Truly Building Business: Business Development from Start to Finish

Jan 18 2019

Be prepared and be genuine for business development success


While “business development” is a common term in our industry, some may view it as jargon taken from an executive MBA program; it may seem overwhelming and incomprehensible to folks who don’t do it every day. But business development specialist Alicia Zimmerman doesn’t see it that way. Her take on business development? It’s a method of forging sincere, long-term relationships, with business success as the positive outcome.


With many years of experience in the AEC industry, Alicia learned early on that connecting with people is her strength. This led to more of a Business Development role. “It was a natural transition as I was the initial point of contact at many networking events,” she explains, “I began researching clients and projects, calling and emailing to coordinate meetings and events with prospective clients.”


Be Prepared

Timing and research are everything when contacting a potential client. “Before calling, know when budgets are finalized and RFPs are published,” suggests Alicia, “Research CIP projects, keep track of construction schedules. Be prepared for your discussion.”


There is also an element of internal communications; intuitively knowing who will work well together and linking common interests to connect the right people. “Getting to know my colleagues on a personal level allows me to know who our employees will connect with when I meet with potential clients.”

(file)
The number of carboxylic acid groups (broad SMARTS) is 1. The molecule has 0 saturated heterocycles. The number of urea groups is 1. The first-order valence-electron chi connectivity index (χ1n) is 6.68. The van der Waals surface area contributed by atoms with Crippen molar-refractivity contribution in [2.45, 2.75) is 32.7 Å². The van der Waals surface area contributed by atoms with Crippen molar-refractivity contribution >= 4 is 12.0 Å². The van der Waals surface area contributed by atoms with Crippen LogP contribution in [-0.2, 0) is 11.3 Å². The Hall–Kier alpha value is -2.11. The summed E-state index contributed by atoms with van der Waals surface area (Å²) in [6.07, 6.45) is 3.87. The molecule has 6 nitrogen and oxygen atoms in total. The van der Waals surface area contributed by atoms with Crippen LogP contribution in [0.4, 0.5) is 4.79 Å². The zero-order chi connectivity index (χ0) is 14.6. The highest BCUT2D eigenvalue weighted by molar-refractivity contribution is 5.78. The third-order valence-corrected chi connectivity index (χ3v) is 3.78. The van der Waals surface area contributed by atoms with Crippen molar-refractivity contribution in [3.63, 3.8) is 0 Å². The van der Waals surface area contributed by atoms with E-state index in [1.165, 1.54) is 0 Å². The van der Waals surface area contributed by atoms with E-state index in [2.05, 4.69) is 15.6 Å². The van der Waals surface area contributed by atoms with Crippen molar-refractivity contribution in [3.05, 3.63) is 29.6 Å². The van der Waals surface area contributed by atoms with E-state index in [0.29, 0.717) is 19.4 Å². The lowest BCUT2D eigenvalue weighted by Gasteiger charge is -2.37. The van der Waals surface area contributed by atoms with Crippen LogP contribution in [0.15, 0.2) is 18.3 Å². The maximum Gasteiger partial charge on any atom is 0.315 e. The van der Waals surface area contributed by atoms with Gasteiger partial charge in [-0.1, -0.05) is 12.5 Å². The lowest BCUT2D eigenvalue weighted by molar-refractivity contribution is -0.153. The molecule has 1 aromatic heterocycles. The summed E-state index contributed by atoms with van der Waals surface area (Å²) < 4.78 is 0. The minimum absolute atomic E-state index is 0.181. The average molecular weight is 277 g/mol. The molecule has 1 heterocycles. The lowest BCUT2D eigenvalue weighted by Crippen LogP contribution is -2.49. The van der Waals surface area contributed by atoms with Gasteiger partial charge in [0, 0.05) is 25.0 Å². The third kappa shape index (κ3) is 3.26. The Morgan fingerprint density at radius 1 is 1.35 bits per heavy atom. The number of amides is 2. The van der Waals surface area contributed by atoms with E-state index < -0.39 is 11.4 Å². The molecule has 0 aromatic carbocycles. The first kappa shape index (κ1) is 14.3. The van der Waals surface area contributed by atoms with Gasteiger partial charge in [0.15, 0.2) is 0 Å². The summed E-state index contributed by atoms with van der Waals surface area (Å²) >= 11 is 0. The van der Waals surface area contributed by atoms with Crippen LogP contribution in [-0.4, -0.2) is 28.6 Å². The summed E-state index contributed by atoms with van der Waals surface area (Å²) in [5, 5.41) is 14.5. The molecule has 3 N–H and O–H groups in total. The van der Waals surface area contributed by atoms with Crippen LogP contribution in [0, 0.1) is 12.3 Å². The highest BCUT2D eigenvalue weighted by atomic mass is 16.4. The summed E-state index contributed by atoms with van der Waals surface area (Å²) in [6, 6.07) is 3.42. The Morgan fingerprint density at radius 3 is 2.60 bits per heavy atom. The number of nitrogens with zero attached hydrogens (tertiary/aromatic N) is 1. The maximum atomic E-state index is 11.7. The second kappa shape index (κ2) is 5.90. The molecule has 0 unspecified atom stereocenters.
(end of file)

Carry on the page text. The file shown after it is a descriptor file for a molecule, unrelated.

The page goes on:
Client Relations IS Business Development

Alicia recognizes that business development is an intensive process, one that isn’t over when the project is won. “Building relationships is important, but maintaining relationships is crucial,” says Alicia. A sizeable portion of her work is devoted to managing relationships to help her accomplish a company’s goals. This includes following up with clients and making sure staff members are responding promptly to the clients’ needs.


This sometimes results in a client perception survey in order to get feedback on the work that is being done. This opens lines of communication between all parties. When you talk to someone, whether during a client survey or debriefing, and you realize they are frustrated it’s important to take the time to smooth it over, to make them feel like their concerns are valid. “When things aren’t going well, I need clients to know that I care nearly as much as they do. I actively listen and do whatever I can to smooth things out if there are bumps in the road.”


Finally, Alicia gives her top tips for making business development successful. “Gain trust. Be a good listener. Address the issues immediately by not just asking questions and moving on to the next; take the time to listen and respond. Be genuine in your approach and communication.”

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